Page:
October 15, 2020

This One's Optimistic: Live & Electric Revisited

The Announcement

It's an understatement to say that 2020 hasn't given us much to look forward to. You know things are rough when the highlight of your month is a save the date for some cryptic announcement from your favorite band. Even then, you know they're not going to release their new album yet, they haven't found a cure for Covid, and they're not about to announce a live tour, so while the prospect of news is exciting, it's not that exciting when the possibilities are pretty limited. I opted to watch Jeopardy with my mom that night vs. sitting glued to my computer awaiting this big announcement. I jokingly messaged my friend to call me if I needed to buy tickets to a show, knowing full well that would never happen.

I physically jumped out of my seat when my phone actually rang at the beginning of the Double Jeopardy round and I saw her name on the screen. I'll take plot twists and questionable life choices for $1000, Alex.

The Decision

My reaction was a mixture of pure adrenaline, excitement, and worry. On a scale of total home isolation to anti-masker, I'm at neither end of the spectrum, but I definitely fall towards the end of always wearing a mask in public and only going out for essential outings. Though the introvert in me doesn't mind much and has been relatively content to plow through a hundred books as a substitute, it didn't take long for me to deem my first opportunity to see Hanson live in eight months as an extremely essential outing.

I tried to have a very real talk with myself about expectations when I made the decision to go. I knew that going on this trip was going to expose me to more people in closer proximity than I would like, and I told myself that if I was going to get angry or scared every time I crossed paths with someone without a mask, then it was my responsibility to keep myself home, not my responsibility to try to police other people. To me, getting on a plane and doing this was accepting that I can't control anyone outside of myself. If nothing else, this year has been an exercise in learning how to navigate what I can control and what I can't and not holding onto anger over things that are not within my power to change. I made the decision to go and to do everything I could to minimize my own exposure and risk. Instead of approaching or starting a debate with someone not wearing a mask, I simply distanced myself from them. I wore an N99 mask on all of my flights, knew all of my table mates, and made sure we all agreed to wear our masks during the entire show. I roomed with only one friend and she was the only one to ever be in a room with me while I was maskless. Acknowledging that I was willingly taking a few calculated risks and doing my best to minimize them for myself went a long way towards having a good time without getting caught up in how I wanted other people to behave.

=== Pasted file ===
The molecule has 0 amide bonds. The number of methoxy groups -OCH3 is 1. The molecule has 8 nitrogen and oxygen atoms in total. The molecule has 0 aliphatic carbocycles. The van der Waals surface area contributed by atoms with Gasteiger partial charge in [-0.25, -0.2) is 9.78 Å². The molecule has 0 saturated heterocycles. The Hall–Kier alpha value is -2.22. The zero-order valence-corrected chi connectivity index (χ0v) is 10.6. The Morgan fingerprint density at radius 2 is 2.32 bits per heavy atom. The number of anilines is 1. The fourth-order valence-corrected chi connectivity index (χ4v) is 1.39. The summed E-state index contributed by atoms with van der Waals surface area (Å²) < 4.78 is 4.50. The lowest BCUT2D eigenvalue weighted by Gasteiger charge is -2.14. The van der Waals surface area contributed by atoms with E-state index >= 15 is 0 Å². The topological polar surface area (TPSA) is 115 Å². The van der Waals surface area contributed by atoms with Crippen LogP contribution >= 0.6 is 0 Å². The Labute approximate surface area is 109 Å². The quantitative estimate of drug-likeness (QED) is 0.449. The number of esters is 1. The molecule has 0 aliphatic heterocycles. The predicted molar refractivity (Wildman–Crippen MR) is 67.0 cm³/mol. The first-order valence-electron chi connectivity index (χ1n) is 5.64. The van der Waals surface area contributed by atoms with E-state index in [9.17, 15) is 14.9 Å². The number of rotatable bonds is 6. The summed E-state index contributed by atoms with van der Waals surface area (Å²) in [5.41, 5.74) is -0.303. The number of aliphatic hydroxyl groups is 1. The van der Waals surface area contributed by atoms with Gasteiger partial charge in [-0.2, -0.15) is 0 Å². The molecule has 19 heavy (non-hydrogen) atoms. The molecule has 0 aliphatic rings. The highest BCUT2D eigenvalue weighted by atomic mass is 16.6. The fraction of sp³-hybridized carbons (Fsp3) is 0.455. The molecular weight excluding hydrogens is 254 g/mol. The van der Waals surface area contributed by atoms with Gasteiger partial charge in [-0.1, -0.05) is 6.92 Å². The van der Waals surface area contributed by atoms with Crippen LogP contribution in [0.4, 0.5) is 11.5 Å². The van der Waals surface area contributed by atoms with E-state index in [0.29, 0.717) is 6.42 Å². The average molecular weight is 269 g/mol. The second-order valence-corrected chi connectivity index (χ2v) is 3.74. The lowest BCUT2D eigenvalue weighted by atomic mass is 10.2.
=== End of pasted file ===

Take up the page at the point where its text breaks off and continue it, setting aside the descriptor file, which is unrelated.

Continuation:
The Shows

Finally stepping inside Cain's was a weird mix of surreal and normal. I loved the amount of space we had and not having to worry that someone was going to push ahead and take my spot. With a limited capacity, assigned seats, and no opener, I felt just as spoiled as I did for String Theory. We plopped a bottle of sanitizer on top of our table and geared up for what was sure to be one of the strangest best Hanson shows in history. Emotionally speaking, at least.

The first show had a kind of pent-up energy that I didn’t quite know what to do with. I know how to navigate a sweaty, neighbor's-elbow-in-your-kidney, sticky-floored good time smashed against a barricade. I know how to hold on for dear life and how to dance in the negative six inches of space I can call mine in any crowd. Sitting front row center for the first ever socially distanced Hanson show that is being live streamed to thousands of people wasn't on my concert resume. I felt weirdly exposed and visible having our own table with an eight foot empty radius around us and being unsure if it was okay to stand when the majority of people weren't yet. I was relieved when Taylor finally made a reference to getting up and dancing at the end of “Dancing In The Wind” and more people began to stand. And so we did, all at our own tables, and it was a beautifully respectful experience. Jumping during “A Minute Without You” has never been so cathartic.

From the first time I heard the Live & Electric version of “Look At You” years ago, I remember thinking "Wow, Hanson seems to love performing this song. There's an extra something here in this live recording that definitely isn't on the MON version." I got that exact same vibe standing in the room with it in Cain’s, and it was a fun surprise to hear it flow seamlessly into a new cover of "It's Your Thing." The standout of that first show for me though was “Love Me.” I wasn’t around for the L&E era, but when I got on the Hanson train in 2007, “Love Me” was the first solo I ever heard Taylor perform live in Atlanta. I thought it was jaw-on-the-floor beautiful and felt honored to be in the same room with it at the time. Thirteen years later, he’s still slaying it and I’m still impressed. Honestly, all of the solos from all three were top-notch each show, and I could probably spend another three paragraphs swooning.  Let's just pretend I did: "Being Me," "Lullabelle," "The Walk." They did an amazing job.